Blog Stats

This is my 100th post, and my last for the year.  I figured it would be fun to share some statistics about the blog and what better way to do that than with MicroStrategy Cloud Personal.  I use Google Blogger as the backend software for my blog, and it keeps some pretty high level statistics for me.  In mid-October, they offered integration with Google Analytics that gives me much more details.  I took some Google Analytics data from the Month of November and created a Dashboard that you can view here.

At the time of this writing, I’ve had 59,225 page views since the Blog launched on March 4th, 2011 (and those do not count any by me, which Blogger allows me to exclude).  Since launch, every month has exceeded the page views of the previous month:

You may notice the spike that occurs between July (5,753) and August (7,867).  When I originally started the blog, I had a ton of ideas and content and posted every weekday (I had 21 posts in the month of April).  In May I couldn’t keep up that pace, and fell back to Monday, Wednesday, Friday posts (this schedule was stated at the top of the blog).  On August 2nd, I posted that I couldn’t keep to this schedule any longer, and would only post when something was worth posting.  I believe two things happened.  First, I had 70 posts up by this point which is probably approaching some kind of tipping point for when I’ve covered enough content to show up in almost every MicroStrategy related Google search.  But more importantly, my posts went from scheduled updates to sporadic updates.  I believe this posting style encourages regular users to check back with more frequency than at specific times.  Just my theory.

Half of my visitors are returning, and half our new (ie, one time Google Searchers or habitual cookie cleaners):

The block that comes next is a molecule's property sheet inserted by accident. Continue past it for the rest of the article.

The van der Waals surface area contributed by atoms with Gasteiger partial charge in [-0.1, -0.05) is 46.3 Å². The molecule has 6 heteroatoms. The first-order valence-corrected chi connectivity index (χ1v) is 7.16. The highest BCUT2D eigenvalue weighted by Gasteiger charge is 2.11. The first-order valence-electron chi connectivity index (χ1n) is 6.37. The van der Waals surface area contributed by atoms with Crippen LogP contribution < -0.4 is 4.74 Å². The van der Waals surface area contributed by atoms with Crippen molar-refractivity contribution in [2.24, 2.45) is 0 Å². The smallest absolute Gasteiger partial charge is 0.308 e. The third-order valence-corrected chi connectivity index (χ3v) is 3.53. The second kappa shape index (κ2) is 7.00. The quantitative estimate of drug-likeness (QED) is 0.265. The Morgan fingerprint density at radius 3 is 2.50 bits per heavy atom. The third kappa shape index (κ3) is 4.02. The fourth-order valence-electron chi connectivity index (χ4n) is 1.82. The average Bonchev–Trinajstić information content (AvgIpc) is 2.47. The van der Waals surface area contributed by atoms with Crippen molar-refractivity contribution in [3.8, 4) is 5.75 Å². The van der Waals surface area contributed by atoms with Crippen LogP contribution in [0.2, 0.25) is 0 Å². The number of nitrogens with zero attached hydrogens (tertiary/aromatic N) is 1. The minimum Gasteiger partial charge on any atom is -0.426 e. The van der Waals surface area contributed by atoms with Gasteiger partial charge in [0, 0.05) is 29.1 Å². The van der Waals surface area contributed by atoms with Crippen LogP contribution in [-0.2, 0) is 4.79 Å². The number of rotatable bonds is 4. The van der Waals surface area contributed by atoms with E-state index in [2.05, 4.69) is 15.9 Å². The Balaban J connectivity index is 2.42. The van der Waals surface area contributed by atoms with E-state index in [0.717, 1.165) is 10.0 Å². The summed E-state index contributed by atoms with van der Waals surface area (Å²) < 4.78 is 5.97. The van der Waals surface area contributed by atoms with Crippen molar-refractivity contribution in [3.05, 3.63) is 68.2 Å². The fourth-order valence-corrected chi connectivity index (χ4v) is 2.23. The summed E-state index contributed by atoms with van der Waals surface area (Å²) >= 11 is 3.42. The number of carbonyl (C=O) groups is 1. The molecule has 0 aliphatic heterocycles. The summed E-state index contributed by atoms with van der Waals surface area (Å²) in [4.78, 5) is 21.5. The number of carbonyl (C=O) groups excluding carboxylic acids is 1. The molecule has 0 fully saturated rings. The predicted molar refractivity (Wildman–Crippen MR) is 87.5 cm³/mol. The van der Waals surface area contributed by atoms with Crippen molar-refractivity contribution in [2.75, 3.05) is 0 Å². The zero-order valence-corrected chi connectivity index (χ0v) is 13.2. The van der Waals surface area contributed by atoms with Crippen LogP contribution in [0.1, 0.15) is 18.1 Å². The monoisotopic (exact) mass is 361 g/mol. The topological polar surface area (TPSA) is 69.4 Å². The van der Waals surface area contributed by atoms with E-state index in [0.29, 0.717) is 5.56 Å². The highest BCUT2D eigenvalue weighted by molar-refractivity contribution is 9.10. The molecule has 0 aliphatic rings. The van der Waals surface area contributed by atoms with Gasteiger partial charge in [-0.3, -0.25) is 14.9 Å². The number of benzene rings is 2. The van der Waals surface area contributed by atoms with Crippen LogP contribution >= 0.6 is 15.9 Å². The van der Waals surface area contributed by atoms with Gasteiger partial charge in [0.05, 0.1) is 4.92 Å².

Last 30 days

These stats are from Google Analytics.  A Visitor is unique, a Visit is a single session to the site, a Page View (mostly quoted elsewhere from Blogger) is every individual hit.

November 2011
Search is king.  Referral Traffic is pretty much all Twitter activity, which I started using in September.

My top 5 visited posts of all time:

This one isn’t even close.  From looking at other MicroStrategy Blogs on the internet, I knew they all did a lot of posts on Interview Questions (mostly just long lists of certification exam style questions).  I figure this is the most popular Google search term, and I wanted to offer my own opinions and style for interviewing MicroStrategy Developers.  It was one of the first posts I did and has been one of the most popular posts every single day/week/month.  I also do a lot of side Flex development with MicroStrategy, and there aren’t very many resources available.  Aside from the SDK (and maybe sometimes even including), I feel like I provide some of the best resources for getting started developing your own widgets, so I’m proud that those posts are popular.  Intelligent Cubes and the Google Map Widget are both fan favorites, and Left Joins are the mythical unicorn of MicroStrategy.  I can only imagine how many bets people won by linking that article to those who said it couldn’t be done. 😉

To probably nobody’s surprise (based on MicroStrategy’s customer distribution), my geographical breakdown:

I’m huge in Karnataka, India.  I can’t even walk the streets there 😉

My breakdowns for Web Browsers and Operating Systems pretty much mirror global statistics:

Thanks to everyone for their support.  There have been 259 comments on the blog so far, which is far more response that I expected.  This has been a fun side project that I’ve wanted to do for many years and just never could get off the ground.  I finally just sat down this year and started typing, and it finally gained momentum.  As shown by the decline in post frequency over the year, there’s definitely a finite amount of relevant information.  That trend will more than likely continue, with spikes around new releases.  Some of my goals for posts next year include Flex Mobile MicroStrategy integration without the Visualization Framework (very, very close there), Interview Tests for Architects and Admins (started writing this already), Getting Started with DHTML Widgets (this has turned out to be very difficult, still trying to figure it out!) and of course feature round ups of future releases and what I hope to be a lot of content coming out of MicroStrategy World 2012.

See you in Miami!


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